While the 2/7th Battalion was preparing for an attack on the Pimple the 2/3rd Independent Company was patrolling from the Missim area and making ready for raids against the Japanese line of communication between Salamaua and Mubo. After leaving the flat ground at the lower reaches of the Francisco River, the enemy supply line climbed up Komiatum Ridge to the saddle dividing the Buirali from the Buigap. The 2/3rd already controlled Namling but this village was located on Bobdubi Ridge and was separated from Komiatum by a gorge. The problem was to find means of crossing or getting round this obstacle to approach the Komiatum Track.

The first to succeed was Lieutenant K. H. R. Stephens. With the assistance of a young native as guide, he and his section made their way to the top of the Pioneers Range west of Mount Tambu and approached the Komiatum Track along the saddle.13 He found the Komiatum Track guarded and set an ambush. On 21st April his men waited tensely in positions along the track while several small groups of Japanese passed by. After several hours a party of about 60 came in sight; Stephens gave the signal to fire, and reported killing 20. This successful raid was a reward for weeks of exacting work which had brought the 2/3rd through very difficult country into a position threatening the lifeline of the enemy forces in Mubo.

Kanga Force’s last message to Warfe was: “2/7th Battalion attacking 24th and 25th April. Commence your offensive on 24th April to harass enemy supplies or troop movements down Mubo Track so as not to spoil 2/7th Battalion’s Anzac party.” (The 25th April was Anzac Day.) Warfe immediately ordered Lieutenant J. R. Menzies’ platoon which had taken over in the Namling area to be ready to attack and destroy enemy parties using the Mubo Track and then to strike towards Komiatum. It was not until his wireless made contact with the 2/7th Battalion on the 25th that Warfe realised that what he had been led to believe was a large-scale attack in the Mubo area was only a limited operation.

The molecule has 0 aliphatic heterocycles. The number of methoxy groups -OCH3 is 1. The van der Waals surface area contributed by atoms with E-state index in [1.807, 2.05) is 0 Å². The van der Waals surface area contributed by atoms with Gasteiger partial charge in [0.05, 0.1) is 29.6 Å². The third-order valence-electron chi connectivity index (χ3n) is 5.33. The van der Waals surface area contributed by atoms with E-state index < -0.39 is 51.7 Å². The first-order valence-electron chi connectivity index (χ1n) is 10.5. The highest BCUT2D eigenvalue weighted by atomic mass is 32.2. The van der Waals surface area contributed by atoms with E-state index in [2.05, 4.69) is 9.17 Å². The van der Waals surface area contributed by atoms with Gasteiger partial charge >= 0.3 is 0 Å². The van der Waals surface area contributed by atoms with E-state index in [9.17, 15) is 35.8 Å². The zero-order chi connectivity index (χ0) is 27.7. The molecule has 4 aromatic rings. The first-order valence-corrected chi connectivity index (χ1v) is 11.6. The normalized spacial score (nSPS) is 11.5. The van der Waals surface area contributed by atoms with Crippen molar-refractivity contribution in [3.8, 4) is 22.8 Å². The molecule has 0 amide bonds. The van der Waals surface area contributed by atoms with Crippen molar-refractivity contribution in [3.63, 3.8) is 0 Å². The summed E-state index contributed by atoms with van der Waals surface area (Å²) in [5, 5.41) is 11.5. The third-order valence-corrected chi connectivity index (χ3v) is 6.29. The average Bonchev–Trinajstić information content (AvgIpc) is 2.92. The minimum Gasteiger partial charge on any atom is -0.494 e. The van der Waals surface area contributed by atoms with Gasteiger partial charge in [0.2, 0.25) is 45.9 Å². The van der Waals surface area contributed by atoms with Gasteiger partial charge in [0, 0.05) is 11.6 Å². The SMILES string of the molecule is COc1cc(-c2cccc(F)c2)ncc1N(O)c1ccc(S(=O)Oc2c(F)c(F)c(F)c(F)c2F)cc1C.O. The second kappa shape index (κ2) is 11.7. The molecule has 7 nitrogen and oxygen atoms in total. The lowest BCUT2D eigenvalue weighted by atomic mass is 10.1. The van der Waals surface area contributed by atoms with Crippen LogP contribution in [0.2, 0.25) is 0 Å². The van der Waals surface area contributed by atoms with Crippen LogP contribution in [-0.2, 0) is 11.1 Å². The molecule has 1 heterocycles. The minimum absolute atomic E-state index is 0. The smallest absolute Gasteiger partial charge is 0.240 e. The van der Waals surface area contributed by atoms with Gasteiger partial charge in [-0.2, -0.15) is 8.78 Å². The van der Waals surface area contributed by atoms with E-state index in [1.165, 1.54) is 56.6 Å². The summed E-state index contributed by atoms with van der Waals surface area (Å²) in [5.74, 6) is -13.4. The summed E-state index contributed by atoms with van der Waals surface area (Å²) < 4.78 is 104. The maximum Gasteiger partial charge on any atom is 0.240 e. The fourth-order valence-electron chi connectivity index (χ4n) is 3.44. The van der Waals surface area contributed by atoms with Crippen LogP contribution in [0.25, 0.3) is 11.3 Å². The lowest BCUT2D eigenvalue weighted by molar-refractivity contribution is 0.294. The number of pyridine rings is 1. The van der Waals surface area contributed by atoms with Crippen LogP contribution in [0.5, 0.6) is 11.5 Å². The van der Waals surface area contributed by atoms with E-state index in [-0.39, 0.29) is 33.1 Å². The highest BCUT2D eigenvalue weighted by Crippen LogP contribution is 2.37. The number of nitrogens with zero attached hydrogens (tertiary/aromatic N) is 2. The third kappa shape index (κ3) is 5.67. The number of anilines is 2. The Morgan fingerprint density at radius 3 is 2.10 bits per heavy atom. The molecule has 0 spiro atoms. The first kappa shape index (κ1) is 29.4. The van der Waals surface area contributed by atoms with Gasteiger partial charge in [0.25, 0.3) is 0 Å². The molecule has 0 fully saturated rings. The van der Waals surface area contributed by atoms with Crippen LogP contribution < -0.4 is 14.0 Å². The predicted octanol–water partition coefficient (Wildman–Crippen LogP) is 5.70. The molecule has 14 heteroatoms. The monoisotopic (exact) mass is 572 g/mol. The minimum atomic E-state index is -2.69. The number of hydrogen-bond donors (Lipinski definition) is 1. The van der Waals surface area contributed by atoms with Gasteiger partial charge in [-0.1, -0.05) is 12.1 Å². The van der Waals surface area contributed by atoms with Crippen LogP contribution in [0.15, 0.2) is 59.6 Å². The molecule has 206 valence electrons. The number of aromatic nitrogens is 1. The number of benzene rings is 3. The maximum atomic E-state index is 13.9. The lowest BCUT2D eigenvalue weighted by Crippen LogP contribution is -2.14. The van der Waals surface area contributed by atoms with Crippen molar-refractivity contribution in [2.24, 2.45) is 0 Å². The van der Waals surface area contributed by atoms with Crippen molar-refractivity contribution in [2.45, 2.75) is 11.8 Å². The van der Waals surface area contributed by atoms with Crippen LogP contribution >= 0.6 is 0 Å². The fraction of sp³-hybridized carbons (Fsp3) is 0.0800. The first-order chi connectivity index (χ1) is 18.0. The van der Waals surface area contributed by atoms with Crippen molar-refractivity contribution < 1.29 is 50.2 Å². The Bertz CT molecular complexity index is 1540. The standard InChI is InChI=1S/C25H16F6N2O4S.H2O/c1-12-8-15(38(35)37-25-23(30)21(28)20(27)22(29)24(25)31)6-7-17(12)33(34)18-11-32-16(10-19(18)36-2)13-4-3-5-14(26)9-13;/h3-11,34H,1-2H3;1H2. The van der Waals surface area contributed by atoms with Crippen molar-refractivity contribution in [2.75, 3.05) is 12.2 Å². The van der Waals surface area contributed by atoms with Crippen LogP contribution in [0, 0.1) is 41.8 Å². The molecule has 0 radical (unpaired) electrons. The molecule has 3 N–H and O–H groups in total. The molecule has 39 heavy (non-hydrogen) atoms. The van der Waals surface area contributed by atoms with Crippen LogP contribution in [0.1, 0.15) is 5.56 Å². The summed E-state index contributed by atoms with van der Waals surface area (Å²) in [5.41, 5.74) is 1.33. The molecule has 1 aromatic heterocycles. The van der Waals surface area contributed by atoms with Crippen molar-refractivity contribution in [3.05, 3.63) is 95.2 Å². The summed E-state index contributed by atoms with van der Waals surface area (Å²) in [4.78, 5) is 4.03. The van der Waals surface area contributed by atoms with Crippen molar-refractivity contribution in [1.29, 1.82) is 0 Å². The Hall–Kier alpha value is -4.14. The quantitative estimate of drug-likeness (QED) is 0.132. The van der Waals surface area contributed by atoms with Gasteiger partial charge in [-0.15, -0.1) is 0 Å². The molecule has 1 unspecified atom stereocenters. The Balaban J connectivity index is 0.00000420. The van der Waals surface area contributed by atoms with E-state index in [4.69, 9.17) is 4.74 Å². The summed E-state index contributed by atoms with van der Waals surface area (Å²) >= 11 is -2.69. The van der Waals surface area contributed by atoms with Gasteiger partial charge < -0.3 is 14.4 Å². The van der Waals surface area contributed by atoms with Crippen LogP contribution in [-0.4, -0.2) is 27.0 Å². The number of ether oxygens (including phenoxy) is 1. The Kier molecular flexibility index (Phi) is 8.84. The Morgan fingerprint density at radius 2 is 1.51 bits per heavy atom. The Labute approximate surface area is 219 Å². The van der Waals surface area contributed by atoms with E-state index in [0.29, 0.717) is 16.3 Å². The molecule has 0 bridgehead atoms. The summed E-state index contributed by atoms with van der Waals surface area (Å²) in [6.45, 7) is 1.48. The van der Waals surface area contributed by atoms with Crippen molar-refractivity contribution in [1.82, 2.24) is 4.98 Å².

All interest was now concentrated on the 2/7th Battalion’s pending attack on the Pimple and Green Hill. Captain Pringle informed his company that there were 30 to 40 Japanese on the Pimple, an unknown number on Green Hill, and a small force in Stony Creek. The attack would start from Vickers’ Ridge Track and the company would move in two columns: one consisting of two platoons under Lieutenant Dinsmore14 and a detachment of 3-inch mortars would travel from the junction

The final part of the approach he used became known appropriately as Stephens’ Track.

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The Territories of Papua 
and New Guinea, and Bougainville in the northern Solomons

The Territories of Papua and New Guinea, and Bougainville in the northern Solomons

of the Jap, Vickers and main Lababia Tracks along the Jap Track towards the Pimple; the second, consisting of the third platoon and company headquarters, would move north from the junction of Vickers and Laws’ Tracks, along Laws’ Track – a difficult and almost unknown trail – to encircle the Pimple from the west. The first attack would be made astride the Jap Track.

A message of good luck to the company and an injunction to “remember Anzac” were Colonel Guinn’s final words before the attack to capture the objective of Phase One – the Pimple15 – began at 10.30 a.m. on 24th April when four Boston aircraft began a twenty minutes’ attack on Green Hill, Stony Creek, Observation Hill and Kitchen Creek. At this time patrols from Captain Tatterson’s16 company at Mat Mat began a move designed to deceive the enemy by crossing and recrossing the kunda17 bridge; patrols also investigated the approaches to Observation Hill. One patrol crossed Buiapal Creek and climbed Observation Hill to a position previously occupied by the enemy. Ahead they saw a clearing in which was a tree with a platform. This observation post probably accounted for the fact that each time a patrol had left Mat Mat, a shot had been fired from Observation Hill.